Fall 2020 Conservationist

All About Bats

by Brian Kraskiewicz, Natural Resources


For some people, the knowledge that eight different types of bats live in DuPage forest preserves isn’t a comforting thought, but the role bats play in local ecosystems — and the challenges they face in maintaining those roles — may make a lot of people reconsider these fascinating fliers.

Although the big brown bat is the most common, eastern red, hoary, little brown, silver-haired, evening, tri-colored and federally threatened northern long-eared myotis bats have all been recorded in DuPage forest preserves. (The federally endangered Indiana bat was once ID’d here but has not been seen in the county for many years.)

In summer these nocturnal animals spend their days in local woodlands, either in tree cavities or under the loose bark of trees such as shagbark hickories. Males, nonpregnant females, and many pregnant females generally roost individually, but pregnant big brown bats tend to roost in maternity colonies (sometimes in inviting attics to many a homeowner’s dismay).

But just after sunset and throughout the night, bats emerge to forage for insects such as moths, beetles, midges, garden-damaging tomato fruitworms, and even mosquitoes, although contrary to popular belief bats snag few mosquitoes compared to larger, easier-to-catch insects. Their role in keeping insect populations in check is impressive: One female big brown bat with pups, for instance, can eat her weight in insects every night.

To find their small meals bats use acrobatic flying skills coupled with “echolocation.” By sending out high-pitched signals and then listening for the echoes, bats can determine the exact location of their prey. Echolocation allows bats to navigate through the night sky while avoiding what researchers call “clutter,” obstacles such as trees, buildings, and other bats.

If woodlands become too cluttered with nonnative shrubs such as European buckthorn or honeysuckle, bats may start avoiding these areas. To offset these negative effects, the Forest Preserve District not only removes brushy nonnative trees and shrubs but also reintroduces native plants, which can support a greater variety of insects — and insect meals for bats. These combined efforts provide bats with the healthy ecosystems they need to find food and raise their young.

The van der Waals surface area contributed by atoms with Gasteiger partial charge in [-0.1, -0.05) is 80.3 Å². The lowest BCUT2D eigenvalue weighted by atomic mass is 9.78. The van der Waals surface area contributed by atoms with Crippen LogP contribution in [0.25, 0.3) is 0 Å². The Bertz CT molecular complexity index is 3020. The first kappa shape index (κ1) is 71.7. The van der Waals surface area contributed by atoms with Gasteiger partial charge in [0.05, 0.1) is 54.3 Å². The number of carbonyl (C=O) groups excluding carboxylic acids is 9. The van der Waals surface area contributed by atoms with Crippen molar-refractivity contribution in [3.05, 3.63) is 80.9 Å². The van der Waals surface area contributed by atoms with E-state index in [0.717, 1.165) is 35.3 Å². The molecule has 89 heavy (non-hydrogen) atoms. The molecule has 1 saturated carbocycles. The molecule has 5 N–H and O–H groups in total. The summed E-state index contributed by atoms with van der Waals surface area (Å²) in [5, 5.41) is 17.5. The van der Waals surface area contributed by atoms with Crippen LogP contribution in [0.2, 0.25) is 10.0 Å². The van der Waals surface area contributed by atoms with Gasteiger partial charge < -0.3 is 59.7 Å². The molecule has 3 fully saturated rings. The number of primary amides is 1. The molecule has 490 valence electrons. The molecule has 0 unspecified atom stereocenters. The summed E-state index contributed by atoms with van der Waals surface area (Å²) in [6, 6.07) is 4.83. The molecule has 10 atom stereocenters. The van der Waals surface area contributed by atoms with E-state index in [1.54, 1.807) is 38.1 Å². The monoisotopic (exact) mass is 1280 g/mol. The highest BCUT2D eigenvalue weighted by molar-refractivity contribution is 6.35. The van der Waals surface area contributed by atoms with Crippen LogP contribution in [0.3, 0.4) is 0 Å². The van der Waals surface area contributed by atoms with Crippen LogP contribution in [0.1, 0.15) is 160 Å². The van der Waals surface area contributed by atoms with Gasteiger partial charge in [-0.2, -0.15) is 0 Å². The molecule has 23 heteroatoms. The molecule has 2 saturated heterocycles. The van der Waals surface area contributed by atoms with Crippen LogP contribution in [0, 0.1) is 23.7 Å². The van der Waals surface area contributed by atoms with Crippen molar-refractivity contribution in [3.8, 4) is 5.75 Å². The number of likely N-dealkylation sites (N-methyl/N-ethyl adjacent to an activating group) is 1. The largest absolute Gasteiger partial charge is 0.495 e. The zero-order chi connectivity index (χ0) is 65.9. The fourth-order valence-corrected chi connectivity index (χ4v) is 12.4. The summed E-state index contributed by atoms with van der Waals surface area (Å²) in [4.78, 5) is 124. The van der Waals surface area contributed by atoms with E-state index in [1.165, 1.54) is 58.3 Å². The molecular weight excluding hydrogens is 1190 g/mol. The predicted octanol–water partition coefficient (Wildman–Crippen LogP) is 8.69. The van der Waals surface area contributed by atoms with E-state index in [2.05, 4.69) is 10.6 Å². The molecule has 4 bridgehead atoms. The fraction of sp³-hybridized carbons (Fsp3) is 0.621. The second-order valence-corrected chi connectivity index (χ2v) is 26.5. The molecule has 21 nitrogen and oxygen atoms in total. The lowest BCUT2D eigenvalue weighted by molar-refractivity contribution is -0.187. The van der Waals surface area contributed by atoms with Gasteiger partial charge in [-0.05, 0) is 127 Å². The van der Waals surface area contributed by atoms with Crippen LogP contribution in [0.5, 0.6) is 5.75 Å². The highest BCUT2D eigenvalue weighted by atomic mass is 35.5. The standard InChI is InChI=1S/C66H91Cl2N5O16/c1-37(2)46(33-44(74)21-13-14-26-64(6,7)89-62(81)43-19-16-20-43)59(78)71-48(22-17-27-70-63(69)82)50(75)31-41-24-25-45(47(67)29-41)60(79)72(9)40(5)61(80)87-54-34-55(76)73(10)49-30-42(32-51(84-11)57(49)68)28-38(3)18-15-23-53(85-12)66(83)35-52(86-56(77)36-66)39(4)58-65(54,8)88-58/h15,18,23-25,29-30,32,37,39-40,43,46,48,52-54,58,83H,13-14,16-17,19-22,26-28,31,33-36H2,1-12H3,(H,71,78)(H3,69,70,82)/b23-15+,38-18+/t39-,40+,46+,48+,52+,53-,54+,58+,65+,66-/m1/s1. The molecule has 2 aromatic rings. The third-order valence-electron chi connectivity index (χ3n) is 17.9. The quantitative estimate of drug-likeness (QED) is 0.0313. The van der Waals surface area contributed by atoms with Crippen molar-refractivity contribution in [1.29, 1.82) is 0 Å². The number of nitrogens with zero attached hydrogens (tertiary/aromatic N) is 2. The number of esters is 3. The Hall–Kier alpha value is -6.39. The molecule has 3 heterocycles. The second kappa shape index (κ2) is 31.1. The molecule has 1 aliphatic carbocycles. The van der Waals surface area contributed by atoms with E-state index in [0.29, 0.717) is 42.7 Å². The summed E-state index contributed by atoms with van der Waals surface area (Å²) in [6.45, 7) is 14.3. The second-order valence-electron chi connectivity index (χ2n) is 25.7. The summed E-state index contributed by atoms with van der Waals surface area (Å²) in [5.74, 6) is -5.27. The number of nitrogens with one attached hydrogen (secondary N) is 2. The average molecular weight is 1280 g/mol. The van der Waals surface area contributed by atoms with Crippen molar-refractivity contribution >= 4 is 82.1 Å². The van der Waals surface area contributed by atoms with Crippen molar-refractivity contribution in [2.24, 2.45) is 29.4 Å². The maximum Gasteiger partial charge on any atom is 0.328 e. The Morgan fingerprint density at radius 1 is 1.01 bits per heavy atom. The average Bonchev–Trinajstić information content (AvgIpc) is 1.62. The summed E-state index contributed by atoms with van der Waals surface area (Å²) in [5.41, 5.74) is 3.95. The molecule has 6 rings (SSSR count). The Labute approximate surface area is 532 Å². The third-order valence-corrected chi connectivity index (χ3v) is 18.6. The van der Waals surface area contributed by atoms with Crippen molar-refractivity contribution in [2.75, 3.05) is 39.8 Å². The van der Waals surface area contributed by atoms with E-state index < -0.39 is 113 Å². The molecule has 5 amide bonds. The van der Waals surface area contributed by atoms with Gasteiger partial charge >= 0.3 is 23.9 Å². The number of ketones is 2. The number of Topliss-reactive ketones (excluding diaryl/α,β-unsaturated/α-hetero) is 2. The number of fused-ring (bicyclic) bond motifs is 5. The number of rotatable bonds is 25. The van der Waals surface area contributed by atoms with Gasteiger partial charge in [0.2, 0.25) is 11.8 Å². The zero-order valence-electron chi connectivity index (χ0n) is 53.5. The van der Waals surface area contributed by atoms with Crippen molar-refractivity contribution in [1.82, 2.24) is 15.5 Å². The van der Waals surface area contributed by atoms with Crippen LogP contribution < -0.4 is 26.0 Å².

Habitat restoration projects are important, but they’re not the only management tools the Forest Preserve District uses to help local bat populations. Ecologists also monitor forest preserves at night for bats, an activity that can help them determine which species live where, if any endangered or threatened species, such as the northern long-eared myotis, are present, or if particular habitats are in need of restoration.

One survey technique is mist netting. Researchers hang fine nylon nets in the woods, which harmlessly trap any bats that fly by. They can then identify and measure each animal before releasing it.

A more common technique is acoustic monitoring. Ultrasonic microphones detect and record bats’ echolocation calls, which are produced at a higher frequency than the human ear can hear, and transform them into audible sounds. Acoustic monitoring can be passive, where researchers leave a recording device in an area for a night or two, or active, where they walk a designated route with a microphone to record any calls. In either case, this method provides a better idea of which species are in a particular area because it records more than the individuals that end up in a mist net.

At the Forest Preserve District, ecologists use active acoustic monitoring. As they walk and the microphones record calls, computer software — sometimes even special smartphone or tablet apps — mark the GPS coordinates. This can reveal which habitats certain species prefer.

The software can also help identify species. As with bird songs, bat calls are species-specific, and the call structure (the frequency and shape of the call) can reveal which bat made it. But bats vary their calls depending on the environment, and these variations can make one bat sound like another, making identification difficult at times. With only eight species of bats in DuPage, though, a close look at the frequency and shape of calls can narrow down the possibilities.


As temperatures start to drop in fall, DuPage bats ready for hibernation, moving to sheltered areas where they can rest undisturbed until spring. A few species even migrate to overwintering caves in Wisconsin or southern Illinois. (It’s these cave environments that contribute to the spread of white-nosed syndrome, a fungus that can have a detrimental effect on bat populations.)

Regardless of one’s personal feelings, the fact is bats play an important role in controlling populations of nighttime insects in DuPage forest preserves. By continuing to restore related habitats and monitor bat populations, the Forest Preserve District can ensure these amazing mammals continue to have protected summer places to call home.